Battery Corporal
             Willis S. Cole
                   Military Museum
A Non-Profit Corporation, Washington  U.S.A.

      Certified Authenticity!

 Congressional Medal Of Honor
            Bomber Relics!

            Lady Jeannette, B-17G-35VE, SN: 42-97904

        Delivered to the Army Air Force on 1 April, 1944

         Arrived in England, on "D Day," 6 June, 1944

             Crashed on 9 November, 1944, in France

   Four crewmen were killed in the crash, five survived by bailing out.

1st Lt. Donald J. Gott, Pilot, K.I.A., Congressional Medal Of  Honor,
G.O. 38, 16 May, 1945
2nd Lt. William E. Metzger, Jr., Co-Pilot,
K.I.A., Congressional Medal Of Honor
                                                                                        G.O. 38, 16 May, 1945
2nd Lt. Joseph F. Harms, Bombardier, K.I.A..
2nd Lt. John A. Harland, Navigator, K.I.A..
T/Sgt. Russell W. Gustafson, Flight Engineer/Top Turret Gunner, K.I.A..
T/Sgt. Robert A. Dunlap, Radio Operator,
Sgt. James O. Fross, Ball Turret Gunner, K.I.A..
Sgt. William R. Robbins, Right Waist Gunner, K.I.A..
Sgt. Herman B. Krimminger, Tail Gunner,

                    729th Bombardment Squadron (H)
                      452nd Bombardment Group (H)
                               45th Combat Wing
                                  3rd Air Division
                     8th United States Army Air Force
                          Deopham Green, England
     Other Squadrons of the Group, 728th, 730th & 731st.
                             Mission Number: 162                          
Primary target of the mission of the day, 9 November, 1944,
                           Metz - Thionville, France
         In support of a planned attack by General Patton
452nd Bombardment Group (H) diverted to secondary target:
                           Saarbrucken, Germany

    Four minutes before bomb drop, with its bomb bay door open, the
Lady Jeannette was struck by two FLAK bursts.  The first tore
off the number four engine (outside engine, Co-Pilot's side) clear
back to the edge of the wing.  The engine was forced downward
when it was torn off and its fuel line was bent down, the flowing
fuel, which could not be shut off, caught on fire with flame blowing
back past the bomber's tail.  Seconds later, the second shell burst
below the numbers one and two engines on the Pilot's side.  The
number one engine stopped with its propeller un-feathered, the
number two engine was broken and it lost some power output,
while smoke from it flowed along the flight path.  A piece of the shell
tore through the Flight Engineer's leg, taking out a piece of bone about
an inch long.  Another piece, cut the Radio Operator's leg and cut
through his right arm, just above the wrist, leaving the hand dangling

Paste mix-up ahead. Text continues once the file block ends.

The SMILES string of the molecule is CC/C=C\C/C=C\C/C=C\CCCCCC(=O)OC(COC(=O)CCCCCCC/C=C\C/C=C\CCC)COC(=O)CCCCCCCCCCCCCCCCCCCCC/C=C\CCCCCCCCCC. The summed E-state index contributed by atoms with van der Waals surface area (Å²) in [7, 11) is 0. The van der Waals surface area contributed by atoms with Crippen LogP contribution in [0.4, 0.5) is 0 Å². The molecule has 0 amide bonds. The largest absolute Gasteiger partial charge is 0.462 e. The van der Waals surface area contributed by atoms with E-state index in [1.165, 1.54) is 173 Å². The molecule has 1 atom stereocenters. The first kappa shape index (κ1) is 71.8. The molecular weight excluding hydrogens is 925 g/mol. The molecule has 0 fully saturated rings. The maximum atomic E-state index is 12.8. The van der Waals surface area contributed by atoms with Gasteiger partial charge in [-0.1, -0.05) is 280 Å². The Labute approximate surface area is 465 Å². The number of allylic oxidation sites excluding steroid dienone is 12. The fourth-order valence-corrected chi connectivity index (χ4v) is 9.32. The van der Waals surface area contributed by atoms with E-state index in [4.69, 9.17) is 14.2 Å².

by a small strip of flesh.  Other pieces, cut many controls and several
entered the Ball Turret, whizzing around and around, with some
small pieces entering the Ball Turret Gunner's head.
    For their heroic efforts in getting the bomber back beyond Allied
lines in an attempt to provide fast medical care for the wounded, the
Pilot and Co-Pilot were awarded the
Congressional Medal Of Honor.

The museum is preparing certified relics 
recovered from that bomber's crash site
for display!

    The village where the bomber crashed gave the museum permission
to install a memorial to the bomber and its crew at the south end of the

     Installation was completed on 9 November, 2000, with the ceremony
attended by Jean Metzger Scholfield, the sister of the Co-pilot, and
and several member of the 109th Evac. Hospital.  

    Your donations will all be used to help meet this goal, to update previous
installed, in France, by the museum, such as a new memorial
to 1st Lt. Richard F. Noble,
U.S.A.A.F., and P.O. Henri E. DUBE, R.C.A.F.
These two Allied were
executed at the village of Olizy, France, on 8 August,
1944, by the Germans, when captured for second time in their attempt to
 reach on-coming Allied troops
.  This memorial, was dedicated on the
9th of November, 2000, and two other memorials were dedicated on the
10th of November, 2000.  All four made possible by your donations.

    Memorial Park - In development at this time, is a Memorial Park
at the crash site of the Lady Jeannette in the Boise de Hattonville.  The
crash site has been basically cleared, there is a 150 meter perimeter
fence installed around the crash site and the each of the original impact
craters in the park, created when the bomber broke into four large parts
have been preserved and surrounded by low chain fences.

    In the future, the Memorial Park will be reached via the road
that is next to the Memorial at the south end of Hattonville.  Currently
visitors must be escorted to the Memorial Park, and prior arrangements
must be made, by contacting the museum at

    To make a Tax-Deductible Donation, to be accompanied with a certified
relic premium, please send your request to:

Return To The Museum's Front Page's Page:  WW1.ORG

This page last updated:  Saturday, June 10, 2006 09:43:42 PM